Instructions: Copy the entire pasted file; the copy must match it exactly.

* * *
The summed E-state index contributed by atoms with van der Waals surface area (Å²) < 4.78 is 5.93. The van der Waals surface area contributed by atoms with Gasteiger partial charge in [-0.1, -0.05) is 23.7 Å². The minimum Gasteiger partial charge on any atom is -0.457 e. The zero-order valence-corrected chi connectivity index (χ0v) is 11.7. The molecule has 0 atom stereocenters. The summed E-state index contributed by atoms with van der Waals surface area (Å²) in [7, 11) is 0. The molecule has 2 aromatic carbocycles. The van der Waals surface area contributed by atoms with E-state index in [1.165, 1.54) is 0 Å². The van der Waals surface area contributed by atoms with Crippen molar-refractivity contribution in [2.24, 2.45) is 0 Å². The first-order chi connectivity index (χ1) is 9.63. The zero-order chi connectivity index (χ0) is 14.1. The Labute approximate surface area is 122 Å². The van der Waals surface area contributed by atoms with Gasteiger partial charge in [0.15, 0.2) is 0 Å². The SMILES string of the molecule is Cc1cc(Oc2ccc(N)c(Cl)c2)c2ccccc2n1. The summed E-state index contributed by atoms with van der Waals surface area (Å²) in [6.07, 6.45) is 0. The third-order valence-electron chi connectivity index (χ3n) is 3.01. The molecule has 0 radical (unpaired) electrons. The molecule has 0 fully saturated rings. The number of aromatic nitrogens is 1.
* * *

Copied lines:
The summed E-state index contributed by atoms with van der Waals surface area (Å²) < 4.78 is 5.93. The van der Waals surface area contributed by atoms with Gasteiger partial charge in [-0.1, -0.05) is 23.7 Å². The minimum Gasteiger partial charge on any atom is -0.457 e. The zero-order valence-corrected chi connectivity index (χ0v) is 11.7. The molecule has 0 atom stereocenters. The summed E-state index contributed by atoms with van der Waals surface area (Å²) in [7, 11) is 0. The molecule has 2 aromatic carbocycles. The van der Waals surface area contributed by atoms with E-state index in [1.165, 1.54) is 0 Å². The van der Waals surface area contributed by atoms with Crippen molar-refractivity contribution in [2.24, 2.45) is 0 Å². The first-order chi connectivity index (χ1) is 9.63. The zero-order chi connectivity index (χ0) is 14.1. The Labute approximate surface area is 122 Å². The van der Waals surface area contributed by atoms with Gasteiger partial charge in [0.15, 0.2) is 0 Å². The SMILES string of the molecule is Cc1cc(Oc2ccc(N)c(Cl)c2)c2ccccc2n1. The summed E-state index contributed by atoms with van der Waals surface area (Å²) in [6.07, 6.45) is 0. The third-order valence-electron chi connectivity index (χ3n) is 3.01. The molecule has 0 radical (unpaired) electrons. The molecule has 0 fully saturated rings. The number of aromatic nitrogens is 1.